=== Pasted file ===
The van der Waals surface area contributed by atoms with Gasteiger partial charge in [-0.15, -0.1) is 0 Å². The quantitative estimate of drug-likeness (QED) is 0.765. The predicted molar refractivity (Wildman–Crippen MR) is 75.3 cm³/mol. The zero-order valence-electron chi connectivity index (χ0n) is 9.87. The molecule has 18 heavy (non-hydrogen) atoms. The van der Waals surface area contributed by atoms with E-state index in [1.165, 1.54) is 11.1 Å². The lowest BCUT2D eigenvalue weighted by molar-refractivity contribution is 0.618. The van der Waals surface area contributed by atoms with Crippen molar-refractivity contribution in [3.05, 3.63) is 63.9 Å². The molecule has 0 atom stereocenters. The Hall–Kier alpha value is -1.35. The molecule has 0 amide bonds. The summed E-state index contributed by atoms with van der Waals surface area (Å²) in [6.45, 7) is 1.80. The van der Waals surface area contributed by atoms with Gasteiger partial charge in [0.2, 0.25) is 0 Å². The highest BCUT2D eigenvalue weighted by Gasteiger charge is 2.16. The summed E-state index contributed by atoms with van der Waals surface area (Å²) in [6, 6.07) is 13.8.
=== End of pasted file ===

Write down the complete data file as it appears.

The van der Waals surface area contributed by atoms with Gasteiger partial charge in [-0.15, -0.1) is 0 Å². The quantitative estimate of drug-likeness (QED) is 0.765. The predicted molar refractivity (Wildman–Crippen MR) is 75.3 cm³/mol. The zero-order valence-electron chi connectivity index (χ0n) is 9.87. The molecule has 18 heavy (non-hydrogen) atoms. The van der Waals surface area contributed by atoms with E-state index in [1.165, 1.54) is 11.1 Å². The lowest BCUT2D eigenvalue weighted by molar-refractivity contribution is 0.618. The van der Waals surface area contributed by atoms with Crippen molar-refractivity contribution in [3.05, 3.63) is 63.9 Å². The molecule has 0 atom stereocenters. The Hall–Kier alpha value is -1.35. The molecule has 0 amide bonds. The summed E-state index contributed by atoms with van der Waals surface area (Å²) in [6.45, 7) is 1.80. The van der Waals surface area contributed by atoms with Gasteiger partial charge in [0.2, 0.25) is 0 Å². The highest BCUT2D eigenvalue weighted by Gasteiger charge is 2.16. The summed E-state index contributed by atoms with van der Waals surface area (Å²) in [6, 6.07) is 13.8.